Photo by Heather Kennedy/WireImage
Four months after Foursquare launched its paid ads product—which combines mobile, search and social elements—the company is heading into the holidays with the system still in beta. Only 20-odd major retailers and a few mom-and-pop shops are testing the platform. Given Foursquare's retailer focus, not having the feature in place for the biggest shopping of the year could be seen as a missed opportunity.
But Dennis Crowley seems patient to get it right, as the startup CEO sits in a conference room at Foursquare's impressive SoHo digs in downtown New York City. He's surrounded by dozens of employees who are iterating on upcoming merchant features and drumming up ad sales. The core of his team, though, works on user-experience functions and hopes to come up with another tool like the Explore button, which the 36-year-old entrepreneur says has boosted his firm's ability to track the consumers it drives into bricks-and-mortar stores. The Explore feature also helps his company serve geo-targeted ads based on social sentiment. Indeed, Foursquare—one of the hottest mobile apps of the last few years—isn't just about check-ins anymore.
Adweek visited Crowley last week to catch up on his company, which continues to intrigue retailers as a possible high-ROI sales converter.
Adweek: What can you tell us about the ads beta?
Dennis Crowley: We are not releasing stats specific to the ads yet. But I think it really shows something that about 20 percent of the folks who go into Explore actually end up checking into those places within 72 hours. There are not too many tools that can brag about being effective from an online experience into an offline retail location. It’s a good number not only because it’s good, but also because no one else has a number like that. We can track all the way down to people checking in to those establishments.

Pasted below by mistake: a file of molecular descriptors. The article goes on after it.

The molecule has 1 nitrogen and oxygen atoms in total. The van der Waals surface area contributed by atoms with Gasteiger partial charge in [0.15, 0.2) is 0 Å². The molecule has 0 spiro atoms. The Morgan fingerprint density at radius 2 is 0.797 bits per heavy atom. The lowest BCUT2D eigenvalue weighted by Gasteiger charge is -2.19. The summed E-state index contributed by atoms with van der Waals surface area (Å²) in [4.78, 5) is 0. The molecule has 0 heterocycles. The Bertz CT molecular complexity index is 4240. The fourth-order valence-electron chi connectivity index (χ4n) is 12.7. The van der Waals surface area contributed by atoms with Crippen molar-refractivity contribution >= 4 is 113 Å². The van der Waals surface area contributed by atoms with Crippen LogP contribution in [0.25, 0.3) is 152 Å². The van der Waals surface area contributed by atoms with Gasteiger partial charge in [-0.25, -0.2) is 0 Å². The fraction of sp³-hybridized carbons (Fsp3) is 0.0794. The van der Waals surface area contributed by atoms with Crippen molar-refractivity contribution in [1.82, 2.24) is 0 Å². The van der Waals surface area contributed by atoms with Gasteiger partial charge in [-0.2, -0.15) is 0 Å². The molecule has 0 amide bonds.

When will the paid ads product move out of pilot and be open to everyone?
We don’t have an actual ship date. We are getting a handle on what users like versus what they don’t like, and what merchants like versus what they don’t like. And there are metrics we need to work on, like conversion stats.
Is it only retailers in the pilot program?
It’s mostly retailers, but there are also some hotels and car rentals. They are mostly national merchants with large footprints that can experiment across the country. We did throw some local merchants in there—some smaller franchises and mom and pop businesses to see how they use the tools as well. But it is a test that’s meant to be on a national scale before we roll it out as a self-service platform.
What would you compare your ads to?
We compare them to Promoted Tweets because it’s a [social] ad unit and Google Adwords because they are driven by intent. In terms of the latter, people are only paying for those ads when users click on them. Foursquare is very much driven on intent—where you search for something interesting nearby.
Less than two years ago, you had 5 million users. Now, you have more than 25 million. Is that growth rate sustainable?
We’ve been adding a little bit more than a million users every month. If anything, as more features and deals get in there, it’s going to accelerate. Once people understand what this product is and how it fits into their lives and they start telling that story to their friends, that’s when growth really accelerates.
When you talk to national retailers about audience scale, are they satisfied with what Foursquare offers?
I wouldn’t say scale is an issue. But people always want to reach more folks than they are currently reaching. That’s true of any platform. It’s like, "Hey, it’d be easier to advertise in this one newspaper if everyone in the world read this one newspaper."